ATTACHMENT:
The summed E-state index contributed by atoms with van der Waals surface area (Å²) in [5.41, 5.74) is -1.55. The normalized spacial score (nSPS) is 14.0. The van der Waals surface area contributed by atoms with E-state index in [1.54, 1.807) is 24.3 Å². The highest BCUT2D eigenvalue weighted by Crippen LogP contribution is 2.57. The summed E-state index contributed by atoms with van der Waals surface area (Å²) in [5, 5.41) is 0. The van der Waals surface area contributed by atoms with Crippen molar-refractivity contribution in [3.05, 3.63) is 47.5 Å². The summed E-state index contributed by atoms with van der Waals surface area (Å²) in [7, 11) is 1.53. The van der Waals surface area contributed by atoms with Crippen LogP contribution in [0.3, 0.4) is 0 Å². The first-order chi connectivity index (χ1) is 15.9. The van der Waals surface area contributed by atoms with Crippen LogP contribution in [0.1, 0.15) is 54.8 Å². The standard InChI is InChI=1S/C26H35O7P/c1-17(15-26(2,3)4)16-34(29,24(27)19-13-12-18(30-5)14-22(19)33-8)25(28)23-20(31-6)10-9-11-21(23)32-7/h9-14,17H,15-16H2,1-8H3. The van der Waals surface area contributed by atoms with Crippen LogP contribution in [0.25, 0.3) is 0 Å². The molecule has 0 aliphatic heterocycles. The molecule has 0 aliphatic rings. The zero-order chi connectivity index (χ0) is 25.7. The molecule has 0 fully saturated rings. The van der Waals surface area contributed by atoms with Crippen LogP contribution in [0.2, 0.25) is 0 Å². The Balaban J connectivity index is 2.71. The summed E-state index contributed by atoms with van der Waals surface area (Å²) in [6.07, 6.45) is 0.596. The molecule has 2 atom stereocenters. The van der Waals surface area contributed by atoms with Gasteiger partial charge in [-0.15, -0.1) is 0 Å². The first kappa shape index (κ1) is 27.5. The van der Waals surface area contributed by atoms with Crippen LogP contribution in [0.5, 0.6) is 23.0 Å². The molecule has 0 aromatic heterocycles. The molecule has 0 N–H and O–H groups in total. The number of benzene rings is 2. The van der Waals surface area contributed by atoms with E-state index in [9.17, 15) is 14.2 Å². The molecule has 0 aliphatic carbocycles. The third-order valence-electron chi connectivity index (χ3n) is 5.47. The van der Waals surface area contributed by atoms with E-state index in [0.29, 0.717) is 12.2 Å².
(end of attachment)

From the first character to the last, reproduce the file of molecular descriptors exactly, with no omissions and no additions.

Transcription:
The summed E-state index contributed by atoms with van der Waals surface area (Å²) in [5.41, 5.74) is -1.55. The normalized spacial score (nSPS) is 14.0. The van der Waals surface area contributed by atoms with E-state index in [1.54, 1.807) is 24.3 Å². The highest BCUT2D eigenvalue weighted by Crippen LogP contribution is 2.57. The summed E-state index contributed by atoms with van der Waals surface area (Å²) in [5, 5.41) is 0. The van der Waals surface area contributed by atoms with Crippen molar-refractivity contribution in [3.05, 3.63) is 47.5 Å². The summed E-state index contributed by atoms with van der Waals surface area (Å²) in [7, 11) is 1.53. The van der Waals surface area contributed by atoms with Crippen LogP contribution in [0.3, 0.4) is 0 Å². The first-order chi connectivity index (χ1) is 15.9. The van der Waals surface area contributed by atoms with Crippen LogP contribution in [0.1, 0.15) is 54.8 Å². The standard InChI is InChI=1S/C26H35O7P/c1-17(15-26(2,3)4)16-34(29,24(27)19-13-12-18(30-5)14-22(19)33-8)25(28)23-20(31-6)10-9-11-21(23)32-7/h9-14,17H,15-16H2,1-8H3. The van der Waals surface area contributed by atoms with Crippen LogP contribution in [0.25, 0.3) is 0 Å². The molecule has 0 aliphatic heterocycles. The molecule has 0 aliphatic rings. The zero-order chi connectivity index (χ0) is 25.7. The molecule has 0 fully saturated rings. The van der Waals surface area contributed by atoms with Crippen LogP contribution in [0.2, 0.25) is 0 Å². The Balaban J connectivity index is 2.71. The summed E-state index contributed by atoms with van der Waals surface area (Å²) in [6.07, 6.45) is 0.596. The molecule has 2 atom stereocenters. The van der Waals surface area contributed by atoms with Gasteiger partial charge in [-0.15, -0.1) is 0 Å². The first kappa shape index (κ1) is 27.5. The van der Waals surface area contributed by atoms with Crippen LogP contribution in [0.5, 0.6) is 23.0 Å². The molecule has 0 aromatic heterocycles. The molecule has 0 N–H and O–H groups in total. The number of benzene rings is 2. The van der Waals surface area contributed by atoms with E-state index in [9.17, 15) is 14.2 Å². The molecule has 0 aliphatic carbocycles. The third-order valence-electron chi connectivity index (χ3n) is 5.47. The van der Waals surface area contributed by atoms with E-state index in [0.29, 0.717) is 12.2 Å².